RSS feeds or ‘news tickers’ can be programmed so you receive an alert direct to your screen when selected websites have a new news story. A list of selected web feeds is provided on the homepage. Somewhat interestingly, out of those suggested, including BBC and Google News, only the Sony Ericsson Fun & Games feed, the Sony Ericsson press releases feed and the Women’s Tennis Association (WTA) feed worked. The WTA is, incidentally, sponsored by Sony Ericsson.
Although there’s no built-in GPS, navigation enthusiasts will be pleased to hear that the K660i does come with Google Maps. Your position is located by pinpointing the three nearest cells to you, before providing a guestimate to your exact position within 1,700m. On testing the application we found the results to be far more accurate, usually placing us two or three streets away from our actual location. The service also provides traffic updates as well as a host of points of interest.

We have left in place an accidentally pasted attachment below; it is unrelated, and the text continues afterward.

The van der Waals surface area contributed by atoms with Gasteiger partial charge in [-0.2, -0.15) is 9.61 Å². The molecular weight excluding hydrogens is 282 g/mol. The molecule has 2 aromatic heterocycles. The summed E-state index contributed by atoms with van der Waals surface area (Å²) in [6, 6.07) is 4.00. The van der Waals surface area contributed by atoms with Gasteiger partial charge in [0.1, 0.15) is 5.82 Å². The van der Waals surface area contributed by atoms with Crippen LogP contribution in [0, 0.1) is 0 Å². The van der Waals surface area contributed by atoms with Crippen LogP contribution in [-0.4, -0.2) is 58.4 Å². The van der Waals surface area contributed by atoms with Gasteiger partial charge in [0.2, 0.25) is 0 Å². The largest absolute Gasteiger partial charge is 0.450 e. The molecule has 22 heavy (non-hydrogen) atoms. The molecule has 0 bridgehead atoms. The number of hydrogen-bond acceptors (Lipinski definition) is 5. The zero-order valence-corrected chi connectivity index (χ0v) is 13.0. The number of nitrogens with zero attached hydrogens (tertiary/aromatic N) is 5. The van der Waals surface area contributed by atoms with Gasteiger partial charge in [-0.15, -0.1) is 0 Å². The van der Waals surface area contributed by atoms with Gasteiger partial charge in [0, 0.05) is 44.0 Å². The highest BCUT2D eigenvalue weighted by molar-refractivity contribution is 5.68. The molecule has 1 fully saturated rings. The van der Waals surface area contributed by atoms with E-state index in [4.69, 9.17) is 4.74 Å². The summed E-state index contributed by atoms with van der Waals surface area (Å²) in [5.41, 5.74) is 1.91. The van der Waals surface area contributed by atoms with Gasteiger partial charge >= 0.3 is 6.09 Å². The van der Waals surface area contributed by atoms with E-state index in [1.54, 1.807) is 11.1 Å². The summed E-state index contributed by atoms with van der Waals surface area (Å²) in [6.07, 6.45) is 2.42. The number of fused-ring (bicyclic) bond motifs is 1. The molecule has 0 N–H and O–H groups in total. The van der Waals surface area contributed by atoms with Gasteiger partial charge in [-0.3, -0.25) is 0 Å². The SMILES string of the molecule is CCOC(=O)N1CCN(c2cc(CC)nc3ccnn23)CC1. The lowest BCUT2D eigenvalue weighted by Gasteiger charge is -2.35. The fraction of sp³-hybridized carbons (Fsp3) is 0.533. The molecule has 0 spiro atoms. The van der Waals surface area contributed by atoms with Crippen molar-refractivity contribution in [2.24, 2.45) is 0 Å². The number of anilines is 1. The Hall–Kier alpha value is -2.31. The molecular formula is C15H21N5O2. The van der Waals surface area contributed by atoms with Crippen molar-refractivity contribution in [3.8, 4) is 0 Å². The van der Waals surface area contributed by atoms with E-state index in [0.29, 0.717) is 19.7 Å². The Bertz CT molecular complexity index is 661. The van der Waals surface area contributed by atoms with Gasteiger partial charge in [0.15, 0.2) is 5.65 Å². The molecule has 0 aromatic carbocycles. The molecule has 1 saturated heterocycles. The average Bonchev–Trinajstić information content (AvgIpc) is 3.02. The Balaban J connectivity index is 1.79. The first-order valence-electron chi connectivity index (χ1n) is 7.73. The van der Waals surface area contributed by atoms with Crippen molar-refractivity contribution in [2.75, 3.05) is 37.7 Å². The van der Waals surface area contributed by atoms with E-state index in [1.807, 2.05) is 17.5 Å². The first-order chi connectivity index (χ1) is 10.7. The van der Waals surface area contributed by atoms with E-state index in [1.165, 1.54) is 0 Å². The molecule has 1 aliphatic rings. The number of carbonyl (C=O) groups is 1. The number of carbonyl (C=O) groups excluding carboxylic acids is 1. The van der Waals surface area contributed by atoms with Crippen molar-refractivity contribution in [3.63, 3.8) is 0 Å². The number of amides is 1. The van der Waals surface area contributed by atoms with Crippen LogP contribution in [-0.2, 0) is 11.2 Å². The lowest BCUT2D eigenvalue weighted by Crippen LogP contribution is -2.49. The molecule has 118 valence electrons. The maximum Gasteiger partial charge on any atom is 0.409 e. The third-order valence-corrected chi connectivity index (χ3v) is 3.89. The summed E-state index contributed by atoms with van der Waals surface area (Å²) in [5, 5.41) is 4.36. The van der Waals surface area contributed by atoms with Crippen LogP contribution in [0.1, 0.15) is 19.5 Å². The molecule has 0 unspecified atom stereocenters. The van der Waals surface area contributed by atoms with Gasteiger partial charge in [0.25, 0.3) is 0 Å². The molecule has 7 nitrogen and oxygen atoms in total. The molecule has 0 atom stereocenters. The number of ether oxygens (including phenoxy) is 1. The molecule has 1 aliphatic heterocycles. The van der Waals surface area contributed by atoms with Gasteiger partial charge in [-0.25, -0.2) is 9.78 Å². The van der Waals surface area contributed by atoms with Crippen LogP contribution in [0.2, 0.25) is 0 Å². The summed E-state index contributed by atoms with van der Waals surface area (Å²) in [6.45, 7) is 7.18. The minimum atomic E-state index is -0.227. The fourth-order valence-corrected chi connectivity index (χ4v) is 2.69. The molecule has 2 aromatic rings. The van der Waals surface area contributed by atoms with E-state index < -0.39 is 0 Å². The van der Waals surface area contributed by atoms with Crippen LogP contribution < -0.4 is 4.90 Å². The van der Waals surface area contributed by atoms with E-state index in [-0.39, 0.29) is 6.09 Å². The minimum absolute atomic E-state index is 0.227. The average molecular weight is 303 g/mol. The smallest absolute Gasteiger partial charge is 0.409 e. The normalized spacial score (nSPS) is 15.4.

The K660i is fitted with Sony Ericsson’s download service PlayNow and TrackID that both take advantage of the handset’s ultra-quick internet speeds. There’s been some talk about revamping PlayNow in the light of other service providers such as Nokia’s Music Store and Vodafone’s MusicStation and, without intending to be too harsh on Sony Ericsson, it certainly needs one. The choice of music, ringtones and games are minimal and, at £3 per track or ringtone, PlayNow is unlikely to generate much business. TrackID is a far superior service, which records a few seconds of a song from your built-in radio or an external music source, before using the internet to identify the name of the artist, track and album. It works a treat even for the most obscure songs.